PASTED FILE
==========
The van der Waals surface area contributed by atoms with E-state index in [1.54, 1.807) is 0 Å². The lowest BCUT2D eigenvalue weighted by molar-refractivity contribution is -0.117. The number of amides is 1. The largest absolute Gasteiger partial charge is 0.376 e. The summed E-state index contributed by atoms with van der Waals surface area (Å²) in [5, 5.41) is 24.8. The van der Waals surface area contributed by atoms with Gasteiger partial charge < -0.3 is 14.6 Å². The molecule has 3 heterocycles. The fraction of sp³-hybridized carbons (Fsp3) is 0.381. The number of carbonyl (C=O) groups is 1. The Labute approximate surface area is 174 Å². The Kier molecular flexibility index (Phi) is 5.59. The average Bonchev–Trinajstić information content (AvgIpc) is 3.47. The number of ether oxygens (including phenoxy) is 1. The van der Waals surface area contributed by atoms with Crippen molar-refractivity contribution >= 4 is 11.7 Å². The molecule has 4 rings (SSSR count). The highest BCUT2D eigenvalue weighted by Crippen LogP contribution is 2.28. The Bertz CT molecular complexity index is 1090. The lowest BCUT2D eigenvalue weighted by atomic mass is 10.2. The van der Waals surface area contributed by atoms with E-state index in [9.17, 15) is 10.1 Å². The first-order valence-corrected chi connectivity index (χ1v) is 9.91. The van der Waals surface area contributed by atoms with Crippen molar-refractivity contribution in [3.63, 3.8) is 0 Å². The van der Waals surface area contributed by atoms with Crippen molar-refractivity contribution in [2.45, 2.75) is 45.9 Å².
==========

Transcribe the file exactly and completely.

The van der Waals surface area contributed by atoms with E-state index in [1.54, 1.807) is 0 Å². The lowest BCUT2D eigenvalue weighted by molar-refractivity contribution is -0.117. The number of amides is 1. The largest absolute Gasteiger partial charge is 0.376 e. The summed E-state index contributed by atoms with van der Waals surface area (Å²) in [5, 5.41) is 24.8. The van der Waals surface area contributed by atoms with Gasteiger partial charge < -0.3 is 14.6 Å². The molecule has 3 heterocycles. The fraction of sp³-hybridized carbons (Fsp3) is 0.381. The number of carbonyl (C=O) groups is 1. The Labute approximate surface area is 174 Å². The Kier molecular flexibility index (Phi) is 5.59. The average Bonchev–Trinajstić information content (AvgIpc) is 3.47. The number of ether oxygens (including phenoxy) is 1. The van der Waals surface area contributed by atoms with Crippen molar-refractivity contribution >= 4 is 11.7 Å². The molecule has 4 rings (SSSR count). The highest BCUT2D eigenvalue weighted by Crippen LogP contribution is 2.28. The Bertz CT molecular complexity index is 1090. The lowest BCUT2D eigenvalue weighted by atomic mass is 10.2. The van der Waals surface area contributed by atoms with E-state index in [9.17, 15) is 10.1 Å². The first-order valence-corrected chi connectivity index (χ1v) is 9.91. The van der Waals surface area contributed by atoms with Crippen molar-refractivity contribution in [3.63, 3.8) is 0 Å². The van der Waals surface area contributed by atoms with Crippen molar-refractivity contribution in [2.45, 2.75) is 45.9 Å².